According to Cambridge Dictionary, a paradox is a statement or situation that may be true but seems impossible or difficult to understand because it contains two opposite facts or characteristics
Unpacking a dictionary definition to an actual usage, we can have four different ways of using the word paradox:
- a statement that is made up of opposites and sounds or seems impossible, but upon further reflection is not and could be true
- a self-contradictory and false proposition, also known as a logical paradox
- referring to a person who exhibits contradictory behaviour
- an opinion or statement contrary to commonly accepted opinion.
The Greek term paradoxon means ‘of conflicting expectations’:
para- : prior to, contrary to, distinct from; also beyond something
doxa : opinion, belief2
So a paradox is something that is beyond common beliefs, or contrary to established opinions. A paradox is not necessarily an inherent contradiction; it has to do with belief and justification – it is in this sense that ‘paradox’ is used on this website (most of the time).
The aim of this website is of course to give examples of paradoxes, but some common ones should illustrate the definition as well. The most common one, perhaps, is by the English Romantic Wordsworth: “The child is father of the man.” The obvious paradox here is the reversal of roles between a father and a child – it is commonly the father who bears children, not the other way around, as this statement would suggest. Wordsworth’s use of a paradox as a literary device is to show how the experience of youth shapes the eventual outcome of man: thus, the child bears the father.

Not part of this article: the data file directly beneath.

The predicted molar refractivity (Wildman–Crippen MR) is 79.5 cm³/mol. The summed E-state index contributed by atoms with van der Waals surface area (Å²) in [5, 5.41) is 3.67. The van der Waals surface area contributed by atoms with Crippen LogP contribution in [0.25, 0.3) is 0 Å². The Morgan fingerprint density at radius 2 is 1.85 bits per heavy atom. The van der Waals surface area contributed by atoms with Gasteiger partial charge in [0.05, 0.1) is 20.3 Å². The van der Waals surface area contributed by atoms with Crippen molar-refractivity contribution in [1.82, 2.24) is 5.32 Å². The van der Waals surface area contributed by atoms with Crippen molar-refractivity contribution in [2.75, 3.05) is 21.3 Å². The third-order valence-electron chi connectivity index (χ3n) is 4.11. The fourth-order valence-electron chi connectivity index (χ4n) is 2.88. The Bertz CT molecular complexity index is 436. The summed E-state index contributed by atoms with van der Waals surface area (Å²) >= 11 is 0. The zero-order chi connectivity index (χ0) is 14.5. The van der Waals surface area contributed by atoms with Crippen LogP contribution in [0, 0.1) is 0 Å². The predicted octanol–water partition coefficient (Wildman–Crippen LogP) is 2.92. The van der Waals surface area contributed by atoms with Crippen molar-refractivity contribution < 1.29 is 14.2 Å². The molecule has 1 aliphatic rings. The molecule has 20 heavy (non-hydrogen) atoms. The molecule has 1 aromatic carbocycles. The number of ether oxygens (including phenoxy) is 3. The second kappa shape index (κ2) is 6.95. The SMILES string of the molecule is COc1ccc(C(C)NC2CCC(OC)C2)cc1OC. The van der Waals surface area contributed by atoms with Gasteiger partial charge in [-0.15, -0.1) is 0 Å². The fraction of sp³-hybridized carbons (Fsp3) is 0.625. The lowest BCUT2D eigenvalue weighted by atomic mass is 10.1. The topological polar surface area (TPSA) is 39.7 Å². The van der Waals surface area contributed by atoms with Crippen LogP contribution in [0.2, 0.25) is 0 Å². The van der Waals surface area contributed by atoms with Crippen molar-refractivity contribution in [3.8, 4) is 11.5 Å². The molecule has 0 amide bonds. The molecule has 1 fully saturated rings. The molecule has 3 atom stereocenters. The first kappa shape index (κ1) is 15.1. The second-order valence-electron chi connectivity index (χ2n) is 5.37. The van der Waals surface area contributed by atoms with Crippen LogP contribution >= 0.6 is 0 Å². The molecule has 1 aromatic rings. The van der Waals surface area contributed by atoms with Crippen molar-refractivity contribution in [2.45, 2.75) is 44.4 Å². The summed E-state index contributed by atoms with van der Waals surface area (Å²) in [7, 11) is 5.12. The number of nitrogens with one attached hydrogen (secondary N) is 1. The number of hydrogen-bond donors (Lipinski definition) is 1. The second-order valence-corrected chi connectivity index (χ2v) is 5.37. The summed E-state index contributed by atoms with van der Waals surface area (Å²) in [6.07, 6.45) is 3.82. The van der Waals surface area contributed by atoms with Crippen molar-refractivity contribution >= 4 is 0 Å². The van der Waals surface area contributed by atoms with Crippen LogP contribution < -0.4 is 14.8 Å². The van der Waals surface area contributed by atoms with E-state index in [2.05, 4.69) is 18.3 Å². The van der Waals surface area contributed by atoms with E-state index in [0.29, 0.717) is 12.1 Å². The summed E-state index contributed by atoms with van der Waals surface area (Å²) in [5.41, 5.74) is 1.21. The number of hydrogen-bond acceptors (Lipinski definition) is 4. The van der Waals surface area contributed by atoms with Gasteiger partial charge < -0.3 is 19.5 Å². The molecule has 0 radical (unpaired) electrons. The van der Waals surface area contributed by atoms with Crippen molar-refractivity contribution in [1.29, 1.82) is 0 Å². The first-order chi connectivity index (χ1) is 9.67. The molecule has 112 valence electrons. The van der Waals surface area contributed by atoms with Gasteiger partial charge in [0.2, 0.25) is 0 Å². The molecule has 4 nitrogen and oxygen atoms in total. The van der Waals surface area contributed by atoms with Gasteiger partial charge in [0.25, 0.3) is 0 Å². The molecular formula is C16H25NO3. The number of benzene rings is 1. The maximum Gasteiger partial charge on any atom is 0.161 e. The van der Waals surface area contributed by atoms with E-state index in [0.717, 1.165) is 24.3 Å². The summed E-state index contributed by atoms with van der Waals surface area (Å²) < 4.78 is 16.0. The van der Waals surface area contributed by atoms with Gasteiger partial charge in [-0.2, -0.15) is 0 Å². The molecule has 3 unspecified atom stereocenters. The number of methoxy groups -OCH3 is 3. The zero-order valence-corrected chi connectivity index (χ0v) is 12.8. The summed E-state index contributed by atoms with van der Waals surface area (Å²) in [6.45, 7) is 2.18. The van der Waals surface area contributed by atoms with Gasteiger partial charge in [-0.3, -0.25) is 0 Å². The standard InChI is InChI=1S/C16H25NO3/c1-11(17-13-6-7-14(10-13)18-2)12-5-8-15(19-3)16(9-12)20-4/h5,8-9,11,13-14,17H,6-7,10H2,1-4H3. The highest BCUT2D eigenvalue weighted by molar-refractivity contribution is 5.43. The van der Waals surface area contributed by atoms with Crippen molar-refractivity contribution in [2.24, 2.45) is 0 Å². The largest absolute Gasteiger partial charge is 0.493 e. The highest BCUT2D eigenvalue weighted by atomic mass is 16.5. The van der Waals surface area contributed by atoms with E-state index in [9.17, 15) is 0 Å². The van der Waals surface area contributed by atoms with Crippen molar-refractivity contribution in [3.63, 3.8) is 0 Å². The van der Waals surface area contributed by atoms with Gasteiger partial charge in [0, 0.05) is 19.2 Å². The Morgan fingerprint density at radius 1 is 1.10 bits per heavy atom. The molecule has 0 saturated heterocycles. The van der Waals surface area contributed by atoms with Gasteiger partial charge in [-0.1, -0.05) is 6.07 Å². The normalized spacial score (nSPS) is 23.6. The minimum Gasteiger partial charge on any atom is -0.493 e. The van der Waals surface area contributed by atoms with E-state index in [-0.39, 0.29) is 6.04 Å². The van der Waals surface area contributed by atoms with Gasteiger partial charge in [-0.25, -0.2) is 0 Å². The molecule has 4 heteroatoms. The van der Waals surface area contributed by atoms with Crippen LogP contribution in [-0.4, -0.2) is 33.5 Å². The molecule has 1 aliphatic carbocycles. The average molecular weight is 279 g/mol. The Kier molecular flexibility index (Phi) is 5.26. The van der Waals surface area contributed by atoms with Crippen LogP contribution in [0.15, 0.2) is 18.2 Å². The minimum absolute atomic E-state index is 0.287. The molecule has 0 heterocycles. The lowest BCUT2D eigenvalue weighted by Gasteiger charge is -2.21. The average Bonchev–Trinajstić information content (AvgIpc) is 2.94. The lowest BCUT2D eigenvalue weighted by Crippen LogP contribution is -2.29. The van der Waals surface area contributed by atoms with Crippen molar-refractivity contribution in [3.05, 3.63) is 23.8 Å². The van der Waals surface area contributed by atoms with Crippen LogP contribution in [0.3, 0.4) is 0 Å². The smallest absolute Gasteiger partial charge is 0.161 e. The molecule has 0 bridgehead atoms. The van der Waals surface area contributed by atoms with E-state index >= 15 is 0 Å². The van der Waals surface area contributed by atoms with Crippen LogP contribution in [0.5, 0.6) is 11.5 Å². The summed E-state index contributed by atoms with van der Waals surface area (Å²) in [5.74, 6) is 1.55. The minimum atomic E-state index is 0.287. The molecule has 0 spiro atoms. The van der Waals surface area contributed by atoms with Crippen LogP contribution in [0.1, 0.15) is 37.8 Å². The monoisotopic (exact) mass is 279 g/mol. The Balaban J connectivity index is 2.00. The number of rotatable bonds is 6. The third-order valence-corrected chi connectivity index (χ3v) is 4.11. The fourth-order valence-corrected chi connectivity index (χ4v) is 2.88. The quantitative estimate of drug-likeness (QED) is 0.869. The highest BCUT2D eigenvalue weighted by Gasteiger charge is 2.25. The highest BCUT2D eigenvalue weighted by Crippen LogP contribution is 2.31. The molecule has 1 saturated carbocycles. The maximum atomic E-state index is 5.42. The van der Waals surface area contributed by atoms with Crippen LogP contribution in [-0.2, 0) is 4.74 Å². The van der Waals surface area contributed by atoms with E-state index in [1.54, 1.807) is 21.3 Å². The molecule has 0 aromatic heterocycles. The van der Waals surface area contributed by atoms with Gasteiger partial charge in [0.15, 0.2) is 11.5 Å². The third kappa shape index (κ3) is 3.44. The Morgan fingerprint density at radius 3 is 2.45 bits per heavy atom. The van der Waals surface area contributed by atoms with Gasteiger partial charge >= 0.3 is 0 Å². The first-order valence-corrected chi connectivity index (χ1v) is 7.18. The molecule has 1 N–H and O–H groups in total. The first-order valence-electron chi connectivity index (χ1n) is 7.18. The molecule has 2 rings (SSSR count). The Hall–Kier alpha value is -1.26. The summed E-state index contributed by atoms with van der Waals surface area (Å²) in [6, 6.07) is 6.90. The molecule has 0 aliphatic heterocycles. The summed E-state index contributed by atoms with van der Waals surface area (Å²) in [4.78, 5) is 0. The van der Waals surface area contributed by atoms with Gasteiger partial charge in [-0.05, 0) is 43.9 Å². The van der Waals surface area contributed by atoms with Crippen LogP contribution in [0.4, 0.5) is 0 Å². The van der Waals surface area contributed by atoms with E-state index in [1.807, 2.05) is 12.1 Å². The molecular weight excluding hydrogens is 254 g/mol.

Another well-known example is the triad of Orwellian dicta: ‘War is Peace’; ‘Freedom is Slavery’; ‘Ignorance is Strength’ – though Orwell deserves, and will very likely get, a post of his own, there is an unmistakable presence of contradictory notions, which somehow on a perverse level make sense.